, 265 (3) (313 SE2d 482
) (1984), is misplaced. Neither of these cases involved charges substantially similar to the charge in this case.
2. Brown asserts that the trial court erred by omitting the "forcible felony" language, found in OCGA 16-3-21
, in its justification charge to the jury. We do not find this argument persuasive.
The trial court's charge included the following: "A person is justified in using force which is intended or likely to cause death or great bodily harm only if that person reasonably believes that such force is necessary to prevent death or great bodily injury to himself." The trial court omitted from the end of this charge the words, "or to prevent the commission of a forcible felony." See OCGA 16-3-21
(a). The trial court further instructed the jury that: "One who is not the aggressor is not required to retreat before being justified in using such force which is likely to cause death or great bodily harm if one reasonably believes such force is necessary to prevent death or great bodily harm to himself. It is not essential to justify homicide that there should be an actual assault made upon the defendant. Threats accompanied by menaces, though the menaces do not amount to an actual assault, may in some instances be sufficient to arouse a reasonable belief that one's life is in imminent danger or that one is in imminent danger of great bodily harm." This charge is not enumerated as error.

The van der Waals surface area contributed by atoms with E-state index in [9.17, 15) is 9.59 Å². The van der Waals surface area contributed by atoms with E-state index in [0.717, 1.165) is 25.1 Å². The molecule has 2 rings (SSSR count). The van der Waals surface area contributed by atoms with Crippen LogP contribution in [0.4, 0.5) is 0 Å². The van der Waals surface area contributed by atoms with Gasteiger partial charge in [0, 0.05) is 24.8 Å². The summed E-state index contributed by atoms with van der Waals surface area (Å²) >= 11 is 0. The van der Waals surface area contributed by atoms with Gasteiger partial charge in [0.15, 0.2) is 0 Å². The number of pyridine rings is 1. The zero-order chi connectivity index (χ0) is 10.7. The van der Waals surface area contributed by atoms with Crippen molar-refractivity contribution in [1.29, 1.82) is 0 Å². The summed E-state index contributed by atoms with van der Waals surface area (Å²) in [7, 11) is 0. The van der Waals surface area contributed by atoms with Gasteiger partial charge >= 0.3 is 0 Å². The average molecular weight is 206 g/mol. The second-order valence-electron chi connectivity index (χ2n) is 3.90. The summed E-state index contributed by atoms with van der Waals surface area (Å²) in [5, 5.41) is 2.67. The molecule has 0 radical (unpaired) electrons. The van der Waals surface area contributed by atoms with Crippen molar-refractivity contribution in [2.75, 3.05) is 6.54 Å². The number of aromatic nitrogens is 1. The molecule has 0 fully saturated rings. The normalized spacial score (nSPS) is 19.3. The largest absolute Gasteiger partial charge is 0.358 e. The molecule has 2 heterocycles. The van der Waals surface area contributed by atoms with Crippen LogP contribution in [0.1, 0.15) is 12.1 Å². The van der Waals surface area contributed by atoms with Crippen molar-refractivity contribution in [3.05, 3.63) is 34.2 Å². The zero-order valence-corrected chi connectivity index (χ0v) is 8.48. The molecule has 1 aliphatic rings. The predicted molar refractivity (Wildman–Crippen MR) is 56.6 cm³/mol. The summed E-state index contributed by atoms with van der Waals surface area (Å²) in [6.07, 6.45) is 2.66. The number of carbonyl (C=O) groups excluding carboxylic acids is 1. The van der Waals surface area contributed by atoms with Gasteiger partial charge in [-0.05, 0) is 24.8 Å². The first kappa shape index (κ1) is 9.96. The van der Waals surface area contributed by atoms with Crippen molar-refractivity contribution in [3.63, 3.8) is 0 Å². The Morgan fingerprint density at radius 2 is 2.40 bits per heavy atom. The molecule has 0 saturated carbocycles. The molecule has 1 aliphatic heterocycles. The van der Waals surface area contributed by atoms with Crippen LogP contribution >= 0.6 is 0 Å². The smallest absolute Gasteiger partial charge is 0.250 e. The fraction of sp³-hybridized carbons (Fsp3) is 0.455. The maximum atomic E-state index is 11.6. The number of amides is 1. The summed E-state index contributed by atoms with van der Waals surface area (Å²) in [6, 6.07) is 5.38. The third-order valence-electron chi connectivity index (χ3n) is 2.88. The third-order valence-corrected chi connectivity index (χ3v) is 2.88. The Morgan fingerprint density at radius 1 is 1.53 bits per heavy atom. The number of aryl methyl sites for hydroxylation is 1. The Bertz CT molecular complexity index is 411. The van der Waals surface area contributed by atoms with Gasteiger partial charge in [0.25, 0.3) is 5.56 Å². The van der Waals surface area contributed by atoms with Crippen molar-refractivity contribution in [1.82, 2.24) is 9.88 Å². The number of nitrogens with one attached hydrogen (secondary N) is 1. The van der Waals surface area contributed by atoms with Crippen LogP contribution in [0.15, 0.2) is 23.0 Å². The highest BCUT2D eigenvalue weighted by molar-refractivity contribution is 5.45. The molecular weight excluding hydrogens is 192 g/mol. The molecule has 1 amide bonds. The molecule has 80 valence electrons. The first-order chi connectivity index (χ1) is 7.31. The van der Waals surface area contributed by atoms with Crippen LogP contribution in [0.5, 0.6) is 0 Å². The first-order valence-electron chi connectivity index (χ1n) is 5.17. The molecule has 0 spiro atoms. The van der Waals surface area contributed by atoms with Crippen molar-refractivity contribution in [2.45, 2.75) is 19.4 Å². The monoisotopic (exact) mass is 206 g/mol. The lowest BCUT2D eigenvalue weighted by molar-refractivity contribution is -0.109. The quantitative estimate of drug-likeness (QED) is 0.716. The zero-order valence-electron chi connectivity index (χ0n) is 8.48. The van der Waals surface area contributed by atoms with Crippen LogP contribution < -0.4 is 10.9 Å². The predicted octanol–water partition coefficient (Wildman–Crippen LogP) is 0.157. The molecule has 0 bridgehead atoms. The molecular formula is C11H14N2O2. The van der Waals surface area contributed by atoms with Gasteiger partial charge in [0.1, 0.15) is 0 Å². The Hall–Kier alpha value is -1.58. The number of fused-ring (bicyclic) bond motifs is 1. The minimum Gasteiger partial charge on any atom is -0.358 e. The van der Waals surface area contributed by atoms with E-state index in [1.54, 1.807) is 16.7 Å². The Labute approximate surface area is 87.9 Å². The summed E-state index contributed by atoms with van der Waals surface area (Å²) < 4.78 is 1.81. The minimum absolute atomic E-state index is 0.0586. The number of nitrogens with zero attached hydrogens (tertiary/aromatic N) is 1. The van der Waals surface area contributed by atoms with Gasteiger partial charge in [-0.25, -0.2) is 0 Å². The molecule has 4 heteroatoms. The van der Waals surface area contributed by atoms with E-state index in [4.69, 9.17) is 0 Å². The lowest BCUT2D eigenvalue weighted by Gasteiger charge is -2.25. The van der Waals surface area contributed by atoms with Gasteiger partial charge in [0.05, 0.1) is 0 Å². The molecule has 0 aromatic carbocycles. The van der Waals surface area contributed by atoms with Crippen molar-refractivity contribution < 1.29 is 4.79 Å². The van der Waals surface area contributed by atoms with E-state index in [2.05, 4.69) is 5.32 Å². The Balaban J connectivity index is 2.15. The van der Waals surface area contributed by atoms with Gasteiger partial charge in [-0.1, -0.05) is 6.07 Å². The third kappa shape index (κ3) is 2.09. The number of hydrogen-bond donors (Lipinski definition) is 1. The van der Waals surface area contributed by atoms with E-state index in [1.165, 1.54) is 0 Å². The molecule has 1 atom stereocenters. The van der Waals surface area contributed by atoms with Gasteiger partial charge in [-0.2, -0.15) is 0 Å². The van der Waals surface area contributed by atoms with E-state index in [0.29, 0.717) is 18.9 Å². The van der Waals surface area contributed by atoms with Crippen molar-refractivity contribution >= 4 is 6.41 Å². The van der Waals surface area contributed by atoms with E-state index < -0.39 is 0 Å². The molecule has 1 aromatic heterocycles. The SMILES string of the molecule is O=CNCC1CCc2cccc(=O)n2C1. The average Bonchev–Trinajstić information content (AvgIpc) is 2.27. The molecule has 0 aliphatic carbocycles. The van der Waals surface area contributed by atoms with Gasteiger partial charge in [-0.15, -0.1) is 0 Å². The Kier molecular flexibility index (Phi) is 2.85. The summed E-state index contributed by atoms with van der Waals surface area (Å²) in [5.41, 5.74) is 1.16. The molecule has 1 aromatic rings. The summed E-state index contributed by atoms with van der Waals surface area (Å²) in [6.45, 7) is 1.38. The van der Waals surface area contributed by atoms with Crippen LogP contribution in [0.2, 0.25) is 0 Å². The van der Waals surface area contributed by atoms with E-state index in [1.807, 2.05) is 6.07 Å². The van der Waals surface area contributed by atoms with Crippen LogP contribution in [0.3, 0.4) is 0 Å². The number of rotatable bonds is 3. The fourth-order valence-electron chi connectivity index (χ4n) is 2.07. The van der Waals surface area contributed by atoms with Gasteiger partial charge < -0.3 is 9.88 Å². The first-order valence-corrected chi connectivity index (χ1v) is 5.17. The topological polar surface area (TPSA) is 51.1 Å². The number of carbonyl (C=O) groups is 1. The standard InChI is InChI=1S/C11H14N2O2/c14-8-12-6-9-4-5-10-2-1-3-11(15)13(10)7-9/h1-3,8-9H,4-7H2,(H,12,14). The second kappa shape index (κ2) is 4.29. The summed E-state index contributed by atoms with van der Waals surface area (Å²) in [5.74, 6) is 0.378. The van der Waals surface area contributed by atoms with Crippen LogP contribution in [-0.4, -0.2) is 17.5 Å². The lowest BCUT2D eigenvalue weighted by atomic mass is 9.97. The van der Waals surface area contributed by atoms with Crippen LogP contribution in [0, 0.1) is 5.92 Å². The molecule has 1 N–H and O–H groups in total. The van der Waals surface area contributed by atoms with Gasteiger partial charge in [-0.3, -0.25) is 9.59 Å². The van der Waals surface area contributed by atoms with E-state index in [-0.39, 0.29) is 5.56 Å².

Brown then fired a warning shot near the victim's feet but the victim jumped on Brown and the two wrestled for control of the gun. During a prolonged struggle, the gun "went off again." At the time the gun discharged, Brown had his hand on the gun, but the victim had his hand on Brown's hand. Brown was unaware that the victim had been shot and the struggle continued until Brown's brother arrived and convinced the victim to let go of the pistol. Because Brown did not testify that he fired the fatal shot to prevent the commission of a forcible felony against him, this legal concept was not reasonably raised by the evidence.